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Battle of Loon Lake
Part of the North-West Rebellion
DateJune 3, 1885
LocationN. of Frenchman Butte, Saskatchewan
Result Canadian victory
Cree Flag of Canada (1868–1921).svg Canada
Commanders and leaders
Big Bear
Wandering Spirit
Sam Steele
150 47 militia
Casualties and losses
5–12 dead, 75-100 wounded at Loon Lake and Frenchman Butte 7 wounded
National Historic Site of Canada
Official name Steele Narrows National Historic Site of Canada
Designated 1950

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The Battle of Loon Lake concluded the North-West Rebellion on June 3, 1885 and was the last battle fought on Canadian soil. It was fought in what was then the District of Saskatchewan of the Northwest Territories.[1] Led by Major Sam Steele, a force of North-West Mounted Police, Alberta Mounted Rifles and Steele's Scouts (a body of mounted militia raised by Steele himself) caught up with and dispersed a band of Plains Cree warriors and their white and Métis hostages. Cree scouts made a determined stand with what was left of their ammunition, but the body of the Cree column, realizing the hopelessness of their situation, released their prisoners and fled. Wandering Spirit, the war chief leading the Cree military campaign, surrendered to authorities at Fort Pitt. Big Bear, the aging peacetime chief of this band of Cree, eluded capture until July 2.

Coordinates: 54°2′26″N 109°0′3″W / 54.04056°N 109.00083°W / 54.04056; -109.00083

Legacy[edit | edit source]

The site of the battle was designated as a National Historic Site of Canada in 1950.[2]

In the spring of 2008, Tourism, Parks, Culture and Sport Minister Christine Tell proclaimed in Duck Lake, that "the 125th commemoration, in 2010, of the 1885 Northwest Resistance is an excellent opportunity to tell the story of the prairie Métis and First Nations peoples' struggle with Government forces and how it has shaped Canada today."[3] The Battle of Loon Lake is commemorated today by interpretive signs placed by the Government of Saskatchewan and a plaque placed by the Historic Sites and Monuments Board of Canada. The place is today known as 'Steele Narrows'. The Narrows between Makwa Lake and Sanderson Bay, in the Makwa Lake Provincial Park, was the site of the last engagement of the rebellion. Steele Narrows Provincial Historic Park conserves the lookout point of a Cree burial ground.[4][5]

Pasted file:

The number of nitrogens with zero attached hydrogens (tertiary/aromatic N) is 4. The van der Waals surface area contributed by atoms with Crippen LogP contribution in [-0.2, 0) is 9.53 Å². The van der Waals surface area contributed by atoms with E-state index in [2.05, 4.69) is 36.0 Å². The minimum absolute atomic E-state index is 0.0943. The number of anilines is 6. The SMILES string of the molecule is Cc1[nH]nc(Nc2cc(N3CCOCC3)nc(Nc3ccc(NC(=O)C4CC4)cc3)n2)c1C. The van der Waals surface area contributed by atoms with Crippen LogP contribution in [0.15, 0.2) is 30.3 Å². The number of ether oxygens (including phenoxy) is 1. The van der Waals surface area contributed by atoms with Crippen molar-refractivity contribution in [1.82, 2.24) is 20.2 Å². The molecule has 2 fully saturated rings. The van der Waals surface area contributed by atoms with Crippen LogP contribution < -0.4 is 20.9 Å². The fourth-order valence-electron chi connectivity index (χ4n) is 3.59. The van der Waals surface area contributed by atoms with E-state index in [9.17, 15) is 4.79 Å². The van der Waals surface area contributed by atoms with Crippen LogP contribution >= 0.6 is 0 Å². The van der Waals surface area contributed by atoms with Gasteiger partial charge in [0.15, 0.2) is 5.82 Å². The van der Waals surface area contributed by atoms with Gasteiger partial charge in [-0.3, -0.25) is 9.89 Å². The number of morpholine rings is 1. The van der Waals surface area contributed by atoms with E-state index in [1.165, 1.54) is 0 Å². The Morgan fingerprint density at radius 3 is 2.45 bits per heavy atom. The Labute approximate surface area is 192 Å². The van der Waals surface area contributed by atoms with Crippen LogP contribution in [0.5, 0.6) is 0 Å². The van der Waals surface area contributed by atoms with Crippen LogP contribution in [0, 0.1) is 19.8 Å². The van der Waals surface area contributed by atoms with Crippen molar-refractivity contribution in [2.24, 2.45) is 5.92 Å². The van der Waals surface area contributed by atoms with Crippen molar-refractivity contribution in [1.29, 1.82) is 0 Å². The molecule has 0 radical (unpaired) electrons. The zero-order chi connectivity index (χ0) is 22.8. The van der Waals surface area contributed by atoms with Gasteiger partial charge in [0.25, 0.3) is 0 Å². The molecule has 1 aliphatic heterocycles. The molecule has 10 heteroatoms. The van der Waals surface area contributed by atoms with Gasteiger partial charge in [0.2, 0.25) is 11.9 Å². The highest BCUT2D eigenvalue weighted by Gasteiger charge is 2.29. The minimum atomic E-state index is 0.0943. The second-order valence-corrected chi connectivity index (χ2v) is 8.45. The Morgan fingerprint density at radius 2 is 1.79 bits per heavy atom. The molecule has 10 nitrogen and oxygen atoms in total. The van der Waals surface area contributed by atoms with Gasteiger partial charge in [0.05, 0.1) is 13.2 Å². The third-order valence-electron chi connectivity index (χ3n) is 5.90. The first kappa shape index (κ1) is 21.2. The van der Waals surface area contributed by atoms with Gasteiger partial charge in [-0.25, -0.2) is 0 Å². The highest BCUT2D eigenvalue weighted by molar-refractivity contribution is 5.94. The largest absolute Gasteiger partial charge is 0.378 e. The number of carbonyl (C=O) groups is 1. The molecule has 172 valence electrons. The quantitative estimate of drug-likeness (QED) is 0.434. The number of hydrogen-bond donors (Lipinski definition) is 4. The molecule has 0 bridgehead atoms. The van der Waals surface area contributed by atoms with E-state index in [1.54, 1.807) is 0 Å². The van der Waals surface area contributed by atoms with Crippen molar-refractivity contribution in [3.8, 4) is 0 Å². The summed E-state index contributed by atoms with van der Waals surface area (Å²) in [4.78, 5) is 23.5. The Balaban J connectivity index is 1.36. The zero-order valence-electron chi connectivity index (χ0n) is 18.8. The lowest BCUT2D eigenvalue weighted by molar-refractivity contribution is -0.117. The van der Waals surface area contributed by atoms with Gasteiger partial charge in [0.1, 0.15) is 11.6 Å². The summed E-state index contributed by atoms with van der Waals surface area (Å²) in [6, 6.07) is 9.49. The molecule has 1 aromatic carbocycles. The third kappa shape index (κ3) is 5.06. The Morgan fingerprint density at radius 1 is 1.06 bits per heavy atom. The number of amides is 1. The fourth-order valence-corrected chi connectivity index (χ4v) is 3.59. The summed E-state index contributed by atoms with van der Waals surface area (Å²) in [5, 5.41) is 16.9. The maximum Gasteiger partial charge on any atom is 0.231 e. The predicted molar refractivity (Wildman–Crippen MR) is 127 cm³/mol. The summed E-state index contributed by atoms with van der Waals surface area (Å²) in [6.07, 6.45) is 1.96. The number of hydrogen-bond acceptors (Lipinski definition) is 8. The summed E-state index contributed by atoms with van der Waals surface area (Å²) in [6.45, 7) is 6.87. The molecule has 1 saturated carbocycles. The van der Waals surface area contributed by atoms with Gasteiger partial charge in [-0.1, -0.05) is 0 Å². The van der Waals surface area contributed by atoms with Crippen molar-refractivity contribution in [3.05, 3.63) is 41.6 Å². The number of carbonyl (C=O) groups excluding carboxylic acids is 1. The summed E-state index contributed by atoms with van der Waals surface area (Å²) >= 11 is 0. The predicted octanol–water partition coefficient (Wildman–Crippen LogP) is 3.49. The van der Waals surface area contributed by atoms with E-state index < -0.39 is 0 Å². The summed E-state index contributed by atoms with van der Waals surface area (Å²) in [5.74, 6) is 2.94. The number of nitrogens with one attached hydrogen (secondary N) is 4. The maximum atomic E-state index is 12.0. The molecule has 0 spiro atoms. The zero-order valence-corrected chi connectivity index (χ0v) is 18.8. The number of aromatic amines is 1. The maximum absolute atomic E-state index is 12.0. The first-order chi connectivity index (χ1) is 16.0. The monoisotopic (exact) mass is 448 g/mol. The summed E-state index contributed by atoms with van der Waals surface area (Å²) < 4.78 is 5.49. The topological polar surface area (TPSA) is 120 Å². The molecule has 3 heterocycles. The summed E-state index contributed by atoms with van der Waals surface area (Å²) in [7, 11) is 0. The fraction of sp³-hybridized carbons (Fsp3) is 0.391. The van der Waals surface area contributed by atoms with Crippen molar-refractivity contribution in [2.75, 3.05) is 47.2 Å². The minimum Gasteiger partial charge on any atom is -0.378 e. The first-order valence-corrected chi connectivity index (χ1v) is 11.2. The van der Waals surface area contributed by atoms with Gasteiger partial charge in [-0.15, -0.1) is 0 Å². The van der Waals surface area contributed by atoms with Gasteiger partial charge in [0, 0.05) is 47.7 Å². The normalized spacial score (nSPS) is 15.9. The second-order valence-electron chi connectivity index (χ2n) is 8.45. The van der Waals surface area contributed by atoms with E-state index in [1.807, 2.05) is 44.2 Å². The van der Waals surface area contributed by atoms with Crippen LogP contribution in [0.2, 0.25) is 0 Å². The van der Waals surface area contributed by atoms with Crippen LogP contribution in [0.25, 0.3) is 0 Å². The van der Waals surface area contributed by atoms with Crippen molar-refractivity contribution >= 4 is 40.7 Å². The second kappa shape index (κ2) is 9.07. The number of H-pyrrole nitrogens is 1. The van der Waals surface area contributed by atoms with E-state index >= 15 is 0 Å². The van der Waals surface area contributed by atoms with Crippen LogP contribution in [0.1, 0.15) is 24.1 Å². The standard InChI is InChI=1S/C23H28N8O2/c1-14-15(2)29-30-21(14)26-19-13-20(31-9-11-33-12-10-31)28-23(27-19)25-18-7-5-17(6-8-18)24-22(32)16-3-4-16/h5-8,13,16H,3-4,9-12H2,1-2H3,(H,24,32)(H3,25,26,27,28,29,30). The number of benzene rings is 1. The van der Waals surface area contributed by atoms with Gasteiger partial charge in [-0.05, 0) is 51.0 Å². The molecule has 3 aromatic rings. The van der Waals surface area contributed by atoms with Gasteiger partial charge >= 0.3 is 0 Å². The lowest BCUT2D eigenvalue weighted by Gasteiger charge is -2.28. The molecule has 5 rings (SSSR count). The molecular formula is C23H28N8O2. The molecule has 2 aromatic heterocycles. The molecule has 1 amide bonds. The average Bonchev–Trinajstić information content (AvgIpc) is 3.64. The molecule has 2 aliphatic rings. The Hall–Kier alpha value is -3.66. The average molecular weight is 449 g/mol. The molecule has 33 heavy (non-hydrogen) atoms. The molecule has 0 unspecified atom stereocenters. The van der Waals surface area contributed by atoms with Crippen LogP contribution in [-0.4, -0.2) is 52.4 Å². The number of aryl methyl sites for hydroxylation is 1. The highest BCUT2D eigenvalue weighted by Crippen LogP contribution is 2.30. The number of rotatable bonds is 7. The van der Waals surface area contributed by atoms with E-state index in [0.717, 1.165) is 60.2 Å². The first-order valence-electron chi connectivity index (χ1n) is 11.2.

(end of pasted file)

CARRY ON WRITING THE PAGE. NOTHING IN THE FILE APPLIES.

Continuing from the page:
References[edit | edit source]

  1. "Canadian Plains Research Center Mapping Division". http://esask.uregina.ca/management/app/assets/img/enc2/PDF/51C276D2-1560-95DA-430F6CC3E32921701.pdf. Retrieved 13 Sept 2013. 
  2. Steele Narrows. Directory of Federal Heritage Designations. Parks Canada. Retrieved 19 August 2012.
  3. "Tourism agencies to celebrate the 125th anniversary of the Northwest Resistance/Rebellion". Home/About Government/News Releases/June 2008. Government of Saskatchewan. June 7, 2008. Archived from the original on 21 October 2009. http://web.archive.org/web/20091021102620/http://www.gov.sk.ca/news?newsId=3ceddf25-86ef-4433-86ea-cfe3cc69472d. Retrieved 2009-09-20. 
  4. "Steele Narrows Provincial Park - Tourism, Parks, Culture and Sport -" (pdf). Brochure of the Northwest Rebellion. Government of Saskatchewan. http://www.tpcs.gov.sk.ca/SteeleNarrowsBrochure. Retrieved 2009-09-20. 
  5. "Makwa". Sasl Biz community profiles. Enterprise Saskatchewan Government of Saskatchewan. http://www.saskbiz.ca/communityprofiles/CommunityProfile.Asp?CommunityID=598. Retrieved 2009-09-20. 

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